By Arnold Plotnick, MS, DVM, ACVIM
Some cats are born with an anatomic defect that affects the blood supply to the liver.Normally, after food is eaten and digested, the nutrients, as well as some toxins, are absorbed through the intestine and enter the intestinal blood vessels.From there, they flow into a large vein called the portal vein.The blood in the portal vein travels to the liver, where the toxins are detoxified, metabolized, and removed.
Occasionally, the portal vein does not flow into the liver.Instead, an abnormal vessel diverts the blood so that it bypasses the liver and flows directly to the heart, where it is pumped to the rest of the body.This abnormal vessel is called a portosystemic shunt (PSS). Because the shunted blood has not been properly detoxified by the liver, the toxins in the bloodstream cause the cat to become ill.The most striking clinical signs tend to be behavioral. The circulating toxins cause many cats to become stuporous, comatose, or lethargic, although some cats become abnormally aggressive.Seizures are common, and some cats will walk in circles, press their heads against the wall, tremble, appear to be suddenly blind, or appear to be having apparent hallucinations.Poor appetite, vomiting, diarrhea, and weight loss can accompany the behavioral signs.Excessive drooling is a common finding, and a PSS should be high on the list of possibilities in a young cat with excessive drooling.
Treatment of this condition in cats can be either medical or surgical.The goal of medical management is to control the clinical signs of illness. Dietary management is the mainstay of therapy.Protein is the main culprit, as the waste products from protein metabolism seem to be the most toxic to the brain.Low protein diets, such as Hill’s Prescription diet k/d, or l/d, often dramatically reduce the clinical signs associated with PSS.Cats with PSS frequently have stomach ulcers.Any blood from these ulcers acts as a high protein meal, and can contribute to the clinical signs.Ulcer medication is often part of the medical management of this disorder.Other medications, such as oral antibiotics are also used as part of the medical management. Unfortunately, medical management provides only temporary relief from clinical signs.Eventually, clinical signs progress, and cats require surgical intervention or euthanasia.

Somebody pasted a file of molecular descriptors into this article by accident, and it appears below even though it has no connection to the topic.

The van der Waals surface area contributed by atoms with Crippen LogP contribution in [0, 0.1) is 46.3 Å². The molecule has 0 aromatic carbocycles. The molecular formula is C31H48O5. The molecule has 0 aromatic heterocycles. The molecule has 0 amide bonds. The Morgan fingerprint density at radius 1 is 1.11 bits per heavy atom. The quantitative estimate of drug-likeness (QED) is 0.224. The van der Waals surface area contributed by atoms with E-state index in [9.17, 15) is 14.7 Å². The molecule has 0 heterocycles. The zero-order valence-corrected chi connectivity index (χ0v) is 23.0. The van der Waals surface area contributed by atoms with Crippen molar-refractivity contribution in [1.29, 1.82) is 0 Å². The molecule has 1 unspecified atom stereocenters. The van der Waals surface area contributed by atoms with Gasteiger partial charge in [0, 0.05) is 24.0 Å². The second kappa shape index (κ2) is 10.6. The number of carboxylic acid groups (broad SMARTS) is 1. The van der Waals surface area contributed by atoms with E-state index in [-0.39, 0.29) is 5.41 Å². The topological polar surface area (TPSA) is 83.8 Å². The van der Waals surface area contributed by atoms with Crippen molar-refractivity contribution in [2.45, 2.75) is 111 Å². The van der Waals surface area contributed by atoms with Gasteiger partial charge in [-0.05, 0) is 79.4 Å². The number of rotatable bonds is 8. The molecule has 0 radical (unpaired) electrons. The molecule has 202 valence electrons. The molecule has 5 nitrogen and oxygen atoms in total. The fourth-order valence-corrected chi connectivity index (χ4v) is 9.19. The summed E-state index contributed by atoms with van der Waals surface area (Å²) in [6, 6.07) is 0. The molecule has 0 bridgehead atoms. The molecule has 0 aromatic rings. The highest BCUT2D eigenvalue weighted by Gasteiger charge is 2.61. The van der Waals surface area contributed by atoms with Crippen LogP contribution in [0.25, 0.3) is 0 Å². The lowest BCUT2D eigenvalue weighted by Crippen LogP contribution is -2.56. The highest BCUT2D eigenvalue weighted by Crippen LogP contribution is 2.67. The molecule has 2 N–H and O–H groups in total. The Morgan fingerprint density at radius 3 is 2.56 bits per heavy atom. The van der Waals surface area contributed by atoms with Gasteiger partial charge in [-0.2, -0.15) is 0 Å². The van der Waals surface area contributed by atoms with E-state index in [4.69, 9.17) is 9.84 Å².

The goal of surgical management is to find the abnormal vessel and constrict it, so that blood is redirected through the liver, instead of bypassing it.This is not a surgery that can be performed by a general practitioner.A board certified veterinary surgeon at a university or referral center should be contacted for this procedure.
Ideally, the abnormal vessel should be isolated, and blood flow through this vessel should be impeded by tying a ligature around the vessel.This re-directs the blood through vessels that normally course through the liver, allowing the liver to detoxify the blood. Unfortunately, when the offending vessel is tied off, the blood pressure in the portal vein can increase dramatically. A manometer is used during surgery to measure the pressure, and if the pressure is too high, the surgeon must only partially occlude the vessel. Partial occlusion is tricky; the surgeon has to slowly tie off the vessel while monitoring the rise in portal blood pressure, making certain it does not rise above established guidelines.
It would be ideal if the offending blood vessel could be constricted gradually over time, allowing the re-directed blood flow through the liver to slowly become better and better established.The development of a device called the ameroid constrictor is now making that possible in veterinary medicine.
The ameroid constrictor is a metal band that can be slipped around a shunting vessel.Lining this metal band is a compressed, dehydrated protein material.The constrictor absorbs abdominal fluid, causing the dehydrated protein material lining the band to expand.Because the band is metallic, outward expansion is prevented.Instead, the material expands inwardly, causing gradual occlusion of the shunt.This gradual occlusion allows for the liver to adapt to the redirected blood flow.
Most patients treated with ameroid constrictors improve after surgery, but long-term follow studies are still pending, and I’ve only seen a few case reports in the veterinary literature so far.Other methods for occluding portosystemic shunts are being developed in an attempt to find the best method of treating this defect.At the moment, post-surgical complications in cats undergoing PSS surgery are common, however, cats in which complete shunt vessel occlusion can be achieved are expected to have a relatively normal life.